Six Ways to Resist Negativity in 2020

Looking for more joy and less stress in the time of COVID? Perhaps you’d love to sit down at a Thanksgiving meal without worrying about a heated political debate. Guess what? We can set ourselves up for success by anticipating what is coming and how we will handle it.

Do you ever feel like you need to have the last word? Or maybe you hold your tongue and someone else gets the last word, but you walk away filled with spite. Let’s look at six ways to get through the land mines of negativity.

1. Make a Decision to Stop Saying Negative Words

Negativity is habitual. It’s a rut we dig for our brains through years of thoughtless comments. It’s the easy way, but it’s certainly not the way to happiness. We get to choose how we feel, but it has to start with a decision. We have to make the choice to take baby steps with our behavior each day that will eventually add up to more joy in our lives.

First, make a decision to stop saying negative words. It’s like recovering from an addiction; you have to decide at some point that the way you’ve always done things in the past is not the way you want to do them in the future.

Studies show when people want to lose weight, they have more success when they keep track of what they are putting in their mouths. The opposite is true for kindness. Instead of tracking what goes into our mouths, we need to track what’s coming out. Start with a little self-monitoring. Was that comment true? Was it helpful? Was it inspiring? Was it necessary? Was it kind? In short, we want to T.H.I.N.K. when we speak: True, Helpful, Inspiring, Necessary, Kind.

2. Get an Accountability Partner

Sometimes we can’t hear ourselves. We get so used to doing things the way we’ve always done them and saying the things we’ve always said. An accountability partner is someone who can hear what you’re saying more clearly than you can.

If you find yourself picking on yourself or others with your words, get an accountability partner. This should be someone you trust, who is gentle but honest. Ask them to tell you when they hear you speaking negatively. Try this approach: “Sometimes I say things without even realizing what I’m saying. If you hear me being critical with my words, would you please gently point it out to me?”

3. Snap That Rubber Band

I keep a rubber band on my wrist not only for my hair but also for my mind. When a negative thought creeps in uninvited, I snap that rubber band. I pull it far from my wrist and then let go. Yep, it hurts.

Snapping the rubber band is a physical reminder of the emotional pain we cause ourselves and others with our words. Trust me, it doesn’t take too long for your mind and your body to work together.

4. Use a Predetermined Exit Plan

I once knew two women who were friends—until they weren’t. When one of them called me, wanting to complain about the other, I knew I had a responsibility to be clear and kind. “I’m not going to talk about her when she’s not around,” I started, “but I promise I won’t talk about you when you’re not around either.”

Sometimes it’s hard to find the right words when we’re face to face. That’s a good time to create some space. Get up and go to the bathroom. Give yourself a moment alone to think about what role you want to play in the conversation.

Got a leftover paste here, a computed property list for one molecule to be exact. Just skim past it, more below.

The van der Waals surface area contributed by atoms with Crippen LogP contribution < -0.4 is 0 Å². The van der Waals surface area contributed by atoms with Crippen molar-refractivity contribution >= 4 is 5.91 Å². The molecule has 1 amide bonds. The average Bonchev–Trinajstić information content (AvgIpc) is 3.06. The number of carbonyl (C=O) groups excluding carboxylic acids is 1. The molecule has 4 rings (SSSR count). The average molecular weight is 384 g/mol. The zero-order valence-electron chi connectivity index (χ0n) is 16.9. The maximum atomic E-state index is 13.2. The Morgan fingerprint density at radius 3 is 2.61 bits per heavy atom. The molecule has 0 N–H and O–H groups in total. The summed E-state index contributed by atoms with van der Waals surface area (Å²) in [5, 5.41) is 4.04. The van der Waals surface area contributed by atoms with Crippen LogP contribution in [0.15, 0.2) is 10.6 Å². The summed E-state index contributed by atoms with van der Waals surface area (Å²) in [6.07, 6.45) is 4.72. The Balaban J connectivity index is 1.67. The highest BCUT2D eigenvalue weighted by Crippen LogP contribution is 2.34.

Or maybe try saying this: “I’m working on myself right now. I can’t afford to get caught up in negativity because I’m trying to create more happiness in my own life.”

5. Memorize a Mantra to Replace Negative Thoughts

See Also

Did you know we are constantly training our brain? We are so smart, and our bodies work so efficiently, that every day our mind is learning how to react to situations tomorrow based on how we react to them today. We do that by intentionally replacing negative thoughts with a predetermined mantra. It can be a quote, scripture or anything else that moves your brain back to a healthier place. Think about what you’re thinking about, and know you have the power to change those thoughts.

6. Create Stories and Ask Questions with the Intent to Build Compassion

Questions that are accusations get us nowhere. Questions that are bridges to understanding get us everywhere. When we are curious and trying to understand someone else’s actions or point of view, we find a softness toward people we may have previously judged as being “wrong.” When it comes to race, religion, politics or whether masks should be mandated, when you disagree, ask thoughtful questions that lead to learning.

Sometimes asking questions is out of the question. This is when we create stories.

That woman who let the door slam in your face as you left the store? Maybe she’s not rude, just preoccupied. Instead of being offended, we can think to ourselves, I bet she’s wondering what she can cut from the grocery list to make it to the end of the month.

This is key: we are never going to ask if our story is correct. It’s not a matter of truly figuring out what is going on in someone’s life. Creating stories is our tool to move our minds from a place of tension to a place of tenderness.

Our brains desperately want to sit on autopilot, thinking the same old thoughts we’ve always thought. But then we end up feeling the same old way we’ve always felt. There is room for more happiness in our lives, but we have to intentionally choose to take steps each day to say no to the negative and draw more kindness into our lives.


 

Taken from The Negativity Remedy: Unlocking More Joy, Less Stress, and Better Relationships through Kindness by Nicole Phillips. Published by Baker Books, a division of Baker Publishing Group, 2020, used by permission.

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